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AS Physics exam question: Have I answered this correctly? watch

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    Q) A square sheet of carbon-reinforced plastic, measuring 90 mm x 90 mm and 1.1 mm thick, has its two large surfaces coated with a highly conducting metal film. When a p.d. of 210 V is applied between the metal films a current of 1.4mA passes through the plastic sheet. Calculate the resistivity of the plastic.

    So I know that:

    P = \frac{RA}{L}

    So what I did first was work out resistance.

    Since \frac{V}{I} = R then \frac{210V}{(1.4 \times 10^-3)A} = 150,000 Ohms

    Then I worked out the cross-sectional area:

    1.1 mm \times 90 mm = 99 mm^2

    And finally the length:

    90 mm \times 4 = 360 mm

    So placing that into the resistivity equation:

    P = \frac{150,000 \times 99}{360} = 41250 Ohm Metres

    I have gone wrong somewhere and it's probably when I did the area or maybe the length but I need that pointing out because I'm no good at spotting these things...
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    cross sectional area is not 1.1mm x 90mm, 1.1 is the length
    No idea what the 90mm x 4 was, that's the perimeter. the area is 90mm x 90mm.
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    (Original post by KissMyArtichoke)
    cross sectional area is not 1.1mm x 90mm, 1.1 is the length
    No idea what the 90mm x 4 was, that's the perimeter. the area is 90mm x 90mm.
    But I thought 1.1 was the width? I understand the 90x90 as the area because I kinda had a feeling I had done something wrong before, but why is 1.1 the length...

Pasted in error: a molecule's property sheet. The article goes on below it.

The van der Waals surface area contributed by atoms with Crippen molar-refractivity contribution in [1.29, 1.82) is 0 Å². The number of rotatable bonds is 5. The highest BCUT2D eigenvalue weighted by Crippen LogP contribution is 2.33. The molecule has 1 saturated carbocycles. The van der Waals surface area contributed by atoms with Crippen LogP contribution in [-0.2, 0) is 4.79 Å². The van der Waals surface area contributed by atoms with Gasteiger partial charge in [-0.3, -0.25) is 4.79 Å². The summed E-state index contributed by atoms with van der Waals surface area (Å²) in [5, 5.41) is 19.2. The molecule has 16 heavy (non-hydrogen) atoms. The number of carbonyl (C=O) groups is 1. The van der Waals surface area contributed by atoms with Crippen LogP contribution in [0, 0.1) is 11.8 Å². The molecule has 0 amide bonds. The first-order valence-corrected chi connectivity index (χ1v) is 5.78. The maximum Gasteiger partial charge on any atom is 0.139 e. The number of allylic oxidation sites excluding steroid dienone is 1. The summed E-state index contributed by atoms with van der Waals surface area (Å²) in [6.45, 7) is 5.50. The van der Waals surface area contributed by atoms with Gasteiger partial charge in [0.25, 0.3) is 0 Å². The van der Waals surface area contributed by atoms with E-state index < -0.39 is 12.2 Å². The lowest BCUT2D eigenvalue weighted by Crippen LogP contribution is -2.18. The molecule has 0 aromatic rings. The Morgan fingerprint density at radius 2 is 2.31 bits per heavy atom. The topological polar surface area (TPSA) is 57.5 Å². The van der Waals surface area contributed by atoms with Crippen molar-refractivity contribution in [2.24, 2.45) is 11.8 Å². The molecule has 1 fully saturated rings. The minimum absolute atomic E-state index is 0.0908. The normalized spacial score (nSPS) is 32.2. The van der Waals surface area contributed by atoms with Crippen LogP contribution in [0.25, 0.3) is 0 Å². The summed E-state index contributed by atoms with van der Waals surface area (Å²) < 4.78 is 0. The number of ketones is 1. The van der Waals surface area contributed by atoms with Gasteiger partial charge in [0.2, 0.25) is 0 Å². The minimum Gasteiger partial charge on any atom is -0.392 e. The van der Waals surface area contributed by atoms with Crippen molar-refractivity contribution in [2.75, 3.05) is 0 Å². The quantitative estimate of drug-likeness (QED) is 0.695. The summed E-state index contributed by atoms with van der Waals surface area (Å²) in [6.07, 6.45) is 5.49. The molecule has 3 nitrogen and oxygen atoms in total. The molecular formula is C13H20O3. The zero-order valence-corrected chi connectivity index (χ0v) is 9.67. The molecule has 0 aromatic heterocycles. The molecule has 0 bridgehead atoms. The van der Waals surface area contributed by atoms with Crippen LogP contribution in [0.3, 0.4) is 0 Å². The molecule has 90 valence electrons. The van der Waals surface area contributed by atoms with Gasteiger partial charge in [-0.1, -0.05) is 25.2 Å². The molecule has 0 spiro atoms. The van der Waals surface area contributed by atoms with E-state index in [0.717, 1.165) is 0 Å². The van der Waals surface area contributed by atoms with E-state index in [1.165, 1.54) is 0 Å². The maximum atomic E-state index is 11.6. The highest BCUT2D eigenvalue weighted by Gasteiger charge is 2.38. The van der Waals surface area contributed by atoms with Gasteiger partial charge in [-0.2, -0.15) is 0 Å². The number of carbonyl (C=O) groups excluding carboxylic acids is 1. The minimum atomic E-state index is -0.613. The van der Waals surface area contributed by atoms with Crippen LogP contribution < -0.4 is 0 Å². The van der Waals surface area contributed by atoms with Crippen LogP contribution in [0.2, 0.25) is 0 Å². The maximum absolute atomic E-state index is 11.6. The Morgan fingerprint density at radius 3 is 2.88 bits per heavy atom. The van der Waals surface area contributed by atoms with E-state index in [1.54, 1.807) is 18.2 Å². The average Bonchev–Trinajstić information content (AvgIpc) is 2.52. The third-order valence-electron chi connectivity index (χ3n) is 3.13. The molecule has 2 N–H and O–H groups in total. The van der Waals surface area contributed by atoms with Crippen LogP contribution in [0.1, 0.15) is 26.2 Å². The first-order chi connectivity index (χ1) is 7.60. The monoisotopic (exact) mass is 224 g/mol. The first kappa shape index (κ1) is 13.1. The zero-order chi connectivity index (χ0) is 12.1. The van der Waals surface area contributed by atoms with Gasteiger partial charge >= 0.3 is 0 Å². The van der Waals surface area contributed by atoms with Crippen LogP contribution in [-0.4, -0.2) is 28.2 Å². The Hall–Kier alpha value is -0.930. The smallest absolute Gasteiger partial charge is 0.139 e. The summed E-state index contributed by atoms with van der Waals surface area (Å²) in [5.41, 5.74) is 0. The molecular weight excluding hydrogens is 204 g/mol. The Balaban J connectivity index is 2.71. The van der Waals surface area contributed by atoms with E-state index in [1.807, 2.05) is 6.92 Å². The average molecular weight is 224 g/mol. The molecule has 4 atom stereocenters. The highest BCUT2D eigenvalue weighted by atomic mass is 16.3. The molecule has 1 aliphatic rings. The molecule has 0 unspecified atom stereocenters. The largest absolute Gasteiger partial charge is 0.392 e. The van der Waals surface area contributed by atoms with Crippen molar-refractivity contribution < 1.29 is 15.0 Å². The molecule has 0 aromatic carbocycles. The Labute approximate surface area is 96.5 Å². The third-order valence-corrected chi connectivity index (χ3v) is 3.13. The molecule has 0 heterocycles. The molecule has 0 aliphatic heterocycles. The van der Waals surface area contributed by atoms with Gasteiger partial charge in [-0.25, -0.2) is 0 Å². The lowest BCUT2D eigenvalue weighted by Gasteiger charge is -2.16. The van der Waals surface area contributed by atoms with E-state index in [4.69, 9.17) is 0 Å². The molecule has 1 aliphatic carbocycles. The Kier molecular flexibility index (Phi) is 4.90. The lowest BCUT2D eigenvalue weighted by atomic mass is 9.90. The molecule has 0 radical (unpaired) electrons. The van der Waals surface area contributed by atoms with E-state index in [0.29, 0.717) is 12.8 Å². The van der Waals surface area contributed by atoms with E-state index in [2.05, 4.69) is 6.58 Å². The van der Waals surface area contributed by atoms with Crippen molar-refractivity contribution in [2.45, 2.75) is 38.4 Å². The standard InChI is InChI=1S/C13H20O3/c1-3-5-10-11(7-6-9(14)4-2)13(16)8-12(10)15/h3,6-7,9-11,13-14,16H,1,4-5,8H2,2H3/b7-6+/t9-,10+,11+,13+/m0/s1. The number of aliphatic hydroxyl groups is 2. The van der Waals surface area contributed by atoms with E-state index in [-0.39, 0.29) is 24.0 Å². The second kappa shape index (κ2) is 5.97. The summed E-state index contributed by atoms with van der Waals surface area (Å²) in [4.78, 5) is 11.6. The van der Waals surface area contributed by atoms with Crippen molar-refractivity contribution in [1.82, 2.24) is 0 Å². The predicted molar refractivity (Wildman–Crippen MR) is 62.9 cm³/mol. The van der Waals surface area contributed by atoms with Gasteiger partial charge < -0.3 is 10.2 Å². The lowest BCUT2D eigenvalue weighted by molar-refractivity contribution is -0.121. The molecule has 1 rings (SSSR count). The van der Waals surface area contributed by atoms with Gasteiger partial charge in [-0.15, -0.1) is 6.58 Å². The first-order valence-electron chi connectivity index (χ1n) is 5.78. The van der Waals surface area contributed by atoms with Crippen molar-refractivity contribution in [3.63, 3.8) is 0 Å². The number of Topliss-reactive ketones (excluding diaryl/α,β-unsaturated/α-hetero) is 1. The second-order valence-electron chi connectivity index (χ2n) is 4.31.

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    you have to think of it as a wire. The current flows from one surface to the other. The distance between them is always the length. Take a wire, the length is obvious. Now slice a bit off the end. The length is now smaller than the diameter, but it's still the length. The only difference here is the wire is square. It's just a really, really short wire.
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    (Original post by KissMyArtichoke)
    you have to think of it as a wire. The current flows from one surface to the other. The distance between them is always the length. Take a wire, the length is obvious. Now slice a bit off the end. The length is now smaller than the diameter, but it's still the length. The only difference here is the wire is square. It's just a really, really short wire.
    Hmm I can do that; the problem is I can only visualise it as a really fat wire.

    Ah well just gotta accept it :P
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    Made you a pic. The only difference in the second wire is that it's much shorter, the length is tiny. You still treat it the same way
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    (Original post by KissMyArtichoke)
    Made you a pic. The only difference in the second wire is that it's much shorter, the length is tiny. You still treat it the same way
    Aah thanks alot mate that helps me visualise it soo much better
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    (Original post by KissMyArtichoke)
    Made you a pic. The only difference in the second wire is that it's much shorter, the length is tiny. You still treat it the same way
    One more question; do you have to convert the measurements mm into anything?
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    The top one is the one in the question the bottom one is a wire. (The length in the top is 1.1mm)

    You can see how they are similar? only difference is that a wire's resistivity is much lower.
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    (Original post by Jambre)


    The top one is the one in the question the bottom one is a wire. (The length in the top is 1.1mm)

    You can see how they are similar? only difference is that a wire's resistivity is much lower.
    Yeah I see, so as my final answer I got:

    P = \frac{150,000 \times 8.1}{1.1\times10^-3} = 1104545455

    Should I put that in standard form, or is that answer actually wrong?
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    (Original post by Dededex)
    Q) A square sheet of carbon-reinforced plastic, measuring 90 mm x 90 mm and 1.1 mm thick, has its two large surfaces coated with a highly conducting metal film. When a p.d. of 210 V is applied between the metal films a current of 1.4mA passes through the plastic sheet. Calculate the resistivity of the plastic.